Barbara: I mentioned on Monday that depression has been a big topic of conversation with me lately. It seems many people around me are struggling with it—especially right now. And, yes, I’m sure we can blame the season in some part (certainly in Canada), but I also know that in all the cases I’m familiar with, there has also been a major life shift or change that has precipitated that low-grade, tenacious, and numbing persistence that’s known as “depression”.
I’m going to try not to make any pat, “uplifting” statements today. In fact, as I said to Deb, I’ve learned not to be a cheerleader through someone else’s pain. Not because I don’t deeply yearn to be of help or to shine light, but because I find that we all have to go through what we have to go through. And my shoulder or my reassuring smile—while useful and sweet maybe in the moment—is not going to stop or hold off someone else’s time of (excruciating) change.
Because here’s my theory—and it may sound banal or trite, but the thing is, in order for us to measure the merit of a theory, we kinda need to look at all the evidence and decide if we think it fits, or if we think it’s a load of bull (kindly phrased conflicting opinions are welcome!):
I think depression is the surest sign that we are in a time of transition. In every example I can think of that comes from my own personal experience with depression (and I do mean “depression”, not “clinical depression” or any other medical or chemical imbalance), or that I’ve been privy to through other people’s periods of depression, there has also been a meaningful change going on.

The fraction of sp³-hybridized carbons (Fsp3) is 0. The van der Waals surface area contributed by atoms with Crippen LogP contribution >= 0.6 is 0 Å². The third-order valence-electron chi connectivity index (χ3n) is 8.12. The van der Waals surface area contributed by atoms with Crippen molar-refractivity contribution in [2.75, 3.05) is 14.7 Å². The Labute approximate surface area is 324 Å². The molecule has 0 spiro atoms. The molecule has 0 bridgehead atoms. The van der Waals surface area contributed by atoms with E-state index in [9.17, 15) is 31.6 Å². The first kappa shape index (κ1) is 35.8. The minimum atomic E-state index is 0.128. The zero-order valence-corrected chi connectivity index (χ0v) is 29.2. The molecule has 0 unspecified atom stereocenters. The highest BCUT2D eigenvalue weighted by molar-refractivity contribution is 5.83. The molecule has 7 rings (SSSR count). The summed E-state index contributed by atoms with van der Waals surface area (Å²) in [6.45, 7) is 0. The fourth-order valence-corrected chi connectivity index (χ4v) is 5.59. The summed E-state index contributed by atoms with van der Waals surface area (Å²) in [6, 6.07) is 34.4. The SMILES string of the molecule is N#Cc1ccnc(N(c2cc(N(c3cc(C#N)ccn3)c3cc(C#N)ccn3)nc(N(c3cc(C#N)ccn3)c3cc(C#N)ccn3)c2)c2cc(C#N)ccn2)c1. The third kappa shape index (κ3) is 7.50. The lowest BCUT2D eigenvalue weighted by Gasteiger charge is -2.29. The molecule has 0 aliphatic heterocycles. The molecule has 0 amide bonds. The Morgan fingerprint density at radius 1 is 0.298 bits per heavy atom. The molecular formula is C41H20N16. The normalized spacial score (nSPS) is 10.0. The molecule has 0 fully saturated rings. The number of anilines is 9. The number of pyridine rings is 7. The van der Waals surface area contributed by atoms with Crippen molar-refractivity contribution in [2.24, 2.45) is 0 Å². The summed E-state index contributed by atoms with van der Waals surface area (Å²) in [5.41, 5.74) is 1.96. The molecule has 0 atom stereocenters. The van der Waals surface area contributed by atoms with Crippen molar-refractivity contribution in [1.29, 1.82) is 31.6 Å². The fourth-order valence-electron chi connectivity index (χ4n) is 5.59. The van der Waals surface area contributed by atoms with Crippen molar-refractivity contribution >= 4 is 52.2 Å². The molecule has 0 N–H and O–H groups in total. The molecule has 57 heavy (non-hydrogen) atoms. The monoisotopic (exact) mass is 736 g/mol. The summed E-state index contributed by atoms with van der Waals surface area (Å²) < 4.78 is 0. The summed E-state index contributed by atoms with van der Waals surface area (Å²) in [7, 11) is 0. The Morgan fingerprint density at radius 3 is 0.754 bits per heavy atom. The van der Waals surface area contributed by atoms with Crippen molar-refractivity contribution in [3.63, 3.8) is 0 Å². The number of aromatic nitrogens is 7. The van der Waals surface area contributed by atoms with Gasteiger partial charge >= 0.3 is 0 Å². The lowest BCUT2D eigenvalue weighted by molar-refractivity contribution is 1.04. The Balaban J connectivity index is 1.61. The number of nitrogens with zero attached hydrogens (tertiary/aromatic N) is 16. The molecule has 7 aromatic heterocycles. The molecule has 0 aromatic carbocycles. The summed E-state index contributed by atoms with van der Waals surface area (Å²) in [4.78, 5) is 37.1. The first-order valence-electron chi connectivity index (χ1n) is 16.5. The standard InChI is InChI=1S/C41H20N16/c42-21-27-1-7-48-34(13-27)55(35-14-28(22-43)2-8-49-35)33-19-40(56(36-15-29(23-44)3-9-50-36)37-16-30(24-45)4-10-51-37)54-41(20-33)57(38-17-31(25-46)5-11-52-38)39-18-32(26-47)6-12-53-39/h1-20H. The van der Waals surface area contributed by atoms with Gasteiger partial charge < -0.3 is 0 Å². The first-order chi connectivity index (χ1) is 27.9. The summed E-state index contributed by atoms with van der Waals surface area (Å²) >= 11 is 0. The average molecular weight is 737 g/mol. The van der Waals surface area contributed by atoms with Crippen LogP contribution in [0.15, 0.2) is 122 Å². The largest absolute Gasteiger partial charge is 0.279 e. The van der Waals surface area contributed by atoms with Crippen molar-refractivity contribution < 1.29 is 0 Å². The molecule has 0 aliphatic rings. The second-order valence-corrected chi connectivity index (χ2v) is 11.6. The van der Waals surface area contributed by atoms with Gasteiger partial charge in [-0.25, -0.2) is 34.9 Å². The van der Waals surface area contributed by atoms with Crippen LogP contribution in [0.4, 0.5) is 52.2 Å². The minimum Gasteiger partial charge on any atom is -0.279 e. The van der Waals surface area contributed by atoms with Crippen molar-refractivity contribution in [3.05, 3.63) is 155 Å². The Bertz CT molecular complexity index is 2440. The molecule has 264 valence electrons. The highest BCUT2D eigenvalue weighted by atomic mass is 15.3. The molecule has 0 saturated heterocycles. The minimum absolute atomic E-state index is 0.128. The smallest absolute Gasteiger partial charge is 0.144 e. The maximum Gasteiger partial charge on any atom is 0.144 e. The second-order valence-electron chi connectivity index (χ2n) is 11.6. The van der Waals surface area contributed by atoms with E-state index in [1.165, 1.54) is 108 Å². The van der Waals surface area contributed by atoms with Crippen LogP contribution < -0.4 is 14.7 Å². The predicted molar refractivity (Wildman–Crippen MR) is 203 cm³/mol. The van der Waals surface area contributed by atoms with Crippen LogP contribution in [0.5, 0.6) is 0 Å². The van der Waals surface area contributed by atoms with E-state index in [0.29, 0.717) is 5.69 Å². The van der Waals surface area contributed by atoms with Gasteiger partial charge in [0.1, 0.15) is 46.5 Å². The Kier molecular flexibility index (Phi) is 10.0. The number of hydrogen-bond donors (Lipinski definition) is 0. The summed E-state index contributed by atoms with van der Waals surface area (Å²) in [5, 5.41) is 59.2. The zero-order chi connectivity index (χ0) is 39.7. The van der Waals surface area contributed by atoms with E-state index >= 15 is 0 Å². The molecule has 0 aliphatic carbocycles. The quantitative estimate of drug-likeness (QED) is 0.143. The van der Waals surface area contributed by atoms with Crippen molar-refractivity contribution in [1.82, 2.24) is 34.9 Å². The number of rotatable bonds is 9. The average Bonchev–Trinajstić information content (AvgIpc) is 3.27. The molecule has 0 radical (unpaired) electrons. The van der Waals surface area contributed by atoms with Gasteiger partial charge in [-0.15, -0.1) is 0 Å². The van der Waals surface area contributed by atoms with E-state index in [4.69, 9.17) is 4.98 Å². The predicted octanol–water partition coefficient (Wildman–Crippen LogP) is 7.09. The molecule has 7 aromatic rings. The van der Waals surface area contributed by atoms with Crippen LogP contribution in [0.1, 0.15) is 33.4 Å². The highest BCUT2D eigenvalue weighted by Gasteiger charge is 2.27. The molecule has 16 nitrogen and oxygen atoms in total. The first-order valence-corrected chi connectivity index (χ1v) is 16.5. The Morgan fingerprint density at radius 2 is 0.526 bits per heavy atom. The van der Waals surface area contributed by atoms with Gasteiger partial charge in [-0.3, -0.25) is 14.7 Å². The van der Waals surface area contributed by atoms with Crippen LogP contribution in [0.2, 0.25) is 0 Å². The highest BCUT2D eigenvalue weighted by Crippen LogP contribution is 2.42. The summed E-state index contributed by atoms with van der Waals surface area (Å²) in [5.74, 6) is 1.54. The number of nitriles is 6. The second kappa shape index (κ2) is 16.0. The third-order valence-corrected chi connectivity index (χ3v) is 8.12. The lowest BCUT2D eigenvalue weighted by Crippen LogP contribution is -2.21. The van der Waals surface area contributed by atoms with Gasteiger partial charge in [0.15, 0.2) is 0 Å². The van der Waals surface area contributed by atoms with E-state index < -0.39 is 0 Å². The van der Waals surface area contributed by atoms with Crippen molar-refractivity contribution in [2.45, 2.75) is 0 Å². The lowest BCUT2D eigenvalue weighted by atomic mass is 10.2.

And change, for all its good and wonder and importance, is not easy. Especially if set off by a wracking, heartbreaking personal tragedy: the end of a marriage, the loss of a loved one, the loss of a job, etc. But depression usually sets in after grief or any other major outburst of emotion has had its way with us. I think depression is more the detritus of upheaval. To me, it signals that we have begun to work at accepting something. And that’s exhausting. Because acceptance is work, never mind that we’re also busy now mourning what we know we have to leave behind—which is of course, fundamentally, our “old self”.
How depressing is that? To leave behind that comfy old self we know so well?
The other depressing fact? Change often takes its sweet-ass time to do its thing...
So, what do you think? In your experience, in hindsight, has depression also marked important periods of change for you?
Deb: Since I read this, Barb, I have been searching for the quote one of my FB friends posted today about change and acceptance and I could not find it, but it was brilliant. Basically it said that if we always accept the fact that what is happening to us in the natural order of our lives is what is supposed to happen and as a result we do not fight it, that it will lead to a healthier way of looking at the changes in our lives, however painful. It said that the pain comes from resisting the pain. Does that make sense? I am paraphrasing but it totally resonated with me. Really moved me actually.